Home for the Holidays

For the last six years Jan and I have flown to Idaho on December 25 in order to celebrate the holiday with both the San Luis Obispo branch of the family on Christmas Eve and with the Ketchum children and grandchildren on Christmas Day.  This year, back in September, we decided not to make the trip until after the first week in January, to allow ourselves some down-time at home and save money on air fare.  This meant that both of us would be absent when our colleagues were getting back to work.  I had to schedule the first meeting of the Sustainability Faculty Colloquium at Cal Poly the Friday before the first meeting of classes, and Jan has to miss a community workshop on budget priorities”though no City Council meetings.

I felt a duty to use the time as intended–for contact with friends and family”but neglected to plan for that. Nevertheless it so happened. Claire started a full-time job at the beginning of December and I became the primary daycare provider for twenty month old Lucas.

We went on hikes along up Stenner road to gather rocks for the border of a new vegetable bed and pine cones for the fireplace. We went to see the calves at the Dairy and the aqueduct excavations and the sheep at Cheda Ranch. We took a birding expedition with Johanna at Oso Flaco lake.  His long midday naps and the morning hours before his arrival gave me time for work. Even up and around in the house he made few demands.



Jan and I spent a chilly Christmas Eve alone in front of the fire reading letters we had each written my parents during the first two years we were together, 1966 and 1967. They had been left to us in a big box by my father, along with hundreds of later letters we sent from the farm in Lund, from Vancouver, Palo Alto, Claremont and San Luis Obispo.  One written a few days after we met described her as a person whose values coincided with mine, who was as smart as I was, and whom I knew could be trusted.

Instead of her usual big party, Teresa had nothing planned for Christmas Day, and Dennis was off the previous night’s graveyard shift at the nuclear power plant.  The two of them brought Ian, and Claire brought Lucas, and the six of us exchanged presents and shared turkey dinner that Jan cooked set on the table set with ancestral china and silverware.


Next day, Canadian Boxing Day, I took Ian and Lucas for a playdate with Patch, friend and former student whom I hadn’t seen in six months.  We converged at the Dinosaur Caves Park for a sun-drenched picnic, game of hide and seek, scooter-ride, cliff walk and beach combing expedition.







Next day, Kevin M. arrived from Santa Monica, where he’s found a tenure track job in the City College ten years after finishing his M.A. in English at Poly.  He’d been out of touch for about five years and checked back in a week earlier.  We’d agreed to go backbacking, and Salmon Creek trail at Big Sur was the closest place I knew of where it would be legal to make a fire in the woods.  We hardly noticed the scenery on the drive up, so intent was the news exchange, but the two mile hike up the steep canyon above the ocean drew our full attention to landform and vegetation freshened by recent rains.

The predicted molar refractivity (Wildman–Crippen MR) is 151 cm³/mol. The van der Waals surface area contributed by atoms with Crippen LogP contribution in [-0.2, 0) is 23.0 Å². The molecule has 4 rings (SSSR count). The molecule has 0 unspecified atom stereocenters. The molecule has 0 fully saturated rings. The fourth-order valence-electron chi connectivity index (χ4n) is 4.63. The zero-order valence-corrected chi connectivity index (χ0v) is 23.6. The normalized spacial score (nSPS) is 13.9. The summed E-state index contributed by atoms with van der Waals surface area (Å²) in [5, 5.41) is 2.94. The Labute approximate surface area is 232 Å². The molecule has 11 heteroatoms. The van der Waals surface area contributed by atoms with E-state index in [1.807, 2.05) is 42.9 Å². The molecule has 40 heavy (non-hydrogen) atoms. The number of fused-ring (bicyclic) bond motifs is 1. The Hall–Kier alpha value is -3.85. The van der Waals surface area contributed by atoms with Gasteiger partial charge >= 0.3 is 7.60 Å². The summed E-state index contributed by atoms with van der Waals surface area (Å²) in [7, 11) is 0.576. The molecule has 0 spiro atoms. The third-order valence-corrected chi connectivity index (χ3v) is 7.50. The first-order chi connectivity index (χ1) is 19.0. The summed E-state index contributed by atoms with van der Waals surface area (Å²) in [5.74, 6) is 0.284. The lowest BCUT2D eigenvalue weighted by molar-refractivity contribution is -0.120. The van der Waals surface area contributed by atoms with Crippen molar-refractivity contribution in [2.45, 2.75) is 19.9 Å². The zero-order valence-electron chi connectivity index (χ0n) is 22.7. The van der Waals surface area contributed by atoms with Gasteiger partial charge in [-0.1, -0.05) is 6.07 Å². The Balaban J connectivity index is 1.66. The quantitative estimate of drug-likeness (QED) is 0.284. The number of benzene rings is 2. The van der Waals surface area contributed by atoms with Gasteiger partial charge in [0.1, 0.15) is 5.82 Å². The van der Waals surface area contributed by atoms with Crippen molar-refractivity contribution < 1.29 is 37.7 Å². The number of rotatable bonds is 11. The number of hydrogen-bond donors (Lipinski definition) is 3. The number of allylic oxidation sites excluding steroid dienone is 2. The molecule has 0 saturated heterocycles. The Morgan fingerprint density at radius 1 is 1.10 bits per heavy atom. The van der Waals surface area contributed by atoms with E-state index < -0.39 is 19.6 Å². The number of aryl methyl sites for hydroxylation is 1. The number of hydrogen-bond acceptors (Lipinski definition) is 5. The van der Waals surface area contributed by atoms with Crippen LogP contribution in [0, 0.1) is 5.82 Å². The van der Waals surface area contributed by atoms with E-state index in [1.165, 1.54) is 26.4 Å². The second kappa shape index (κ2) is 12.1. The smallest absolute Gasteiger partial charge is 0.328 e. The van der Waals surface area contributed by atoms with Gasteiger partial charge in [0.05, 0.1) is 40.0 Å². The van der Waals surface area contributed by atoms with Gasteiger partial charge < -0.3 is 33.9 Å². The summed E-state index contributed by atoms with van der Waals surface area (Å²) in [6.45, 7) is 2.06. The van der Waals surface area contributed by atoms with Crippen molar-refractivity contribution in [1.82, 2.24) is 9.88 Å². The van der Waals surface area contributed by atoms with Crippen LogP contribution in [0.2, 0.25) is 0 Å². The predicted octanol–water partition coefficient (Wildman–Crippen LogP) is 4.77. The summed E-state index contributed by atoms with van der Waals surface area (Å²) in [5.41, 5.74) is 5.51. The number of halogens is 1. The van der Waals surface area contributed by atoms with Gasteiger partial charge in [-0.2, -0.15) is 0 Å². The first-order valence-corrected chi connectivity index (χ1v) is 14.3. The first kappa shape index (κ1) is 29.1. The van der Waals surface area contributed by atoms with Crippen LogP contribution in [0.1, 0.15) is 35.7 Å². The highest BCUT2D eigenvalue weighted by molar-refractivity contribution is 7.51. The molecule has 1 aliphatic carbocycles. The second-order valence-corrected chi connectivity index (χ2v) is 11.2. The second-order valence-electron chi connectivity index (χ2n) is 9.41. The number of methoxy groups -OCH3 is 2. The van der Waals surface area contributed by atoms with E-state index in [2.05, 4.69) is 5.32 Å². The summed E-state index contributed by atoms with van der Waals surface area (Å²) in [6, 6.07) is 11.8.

We arrived at a campsite near the convergence of two rushing creeks, gathered wood in the dark, munched snacks, polished off a couple of bottles of wine, etc.  and awakened with time to explore the creeks, head back down to the Coast, explore remote San Carpoforo beach, and eat a great lunch at Taco Temple in Morro Bay.







A couple of weeks before, I’d received a visit from Joe R., another ex-Poly student who now lives in London working as the chief archivist for the National Portrait Gallery.  Along with Patch and Kevin he had been one of the fellowship that staged our 1992 production of Shakespeare’s The Winter’s Tale in the Mission Church of San Luis Obispo.  When I came home that night after the camping trip I found Joe’s first published article through a link he had sent with a Christmas card. It was titled, “Middle America meets Middle Earth.”

The next couple of days were devoted to preparing for the Faculty Colloquium, Sierra Club treasury work, and organizing a panel about “The Culture of Sustainability” coming up as part of Focus the Nation on February 5. On the afternoon of the 31st, since Claire was off work and I didn’t have Lucas, I biked down Grand Avenue and wandered upstream in the dramatic winter light to explore a section of San Luis Creek where I hadn’t been before.


There was no trail and sometimes I had to get feet wet to stay out of the poison oak or cross to the less vertical bank.


I passed impressive terraces and staircases descending from expensive houses on the top end of San Luis Drive.


The residents here probably kept the city from making it more accessible to hikers or  squatters.  The immense sycamores and eucalyptus sucking up the year-round water supply roofed a cathedral-shaped hollow filled with colored light passing through autumn leaves like stained glass.



A flock of monarch butterflies fluttered in the beams and landed on the warmed leaves of a pittosporum.


A huge wind chime hanging from an arched limb trembled in the intermittent breeze, emitting creamy bass tones imperceptibly precipitated from the silence.



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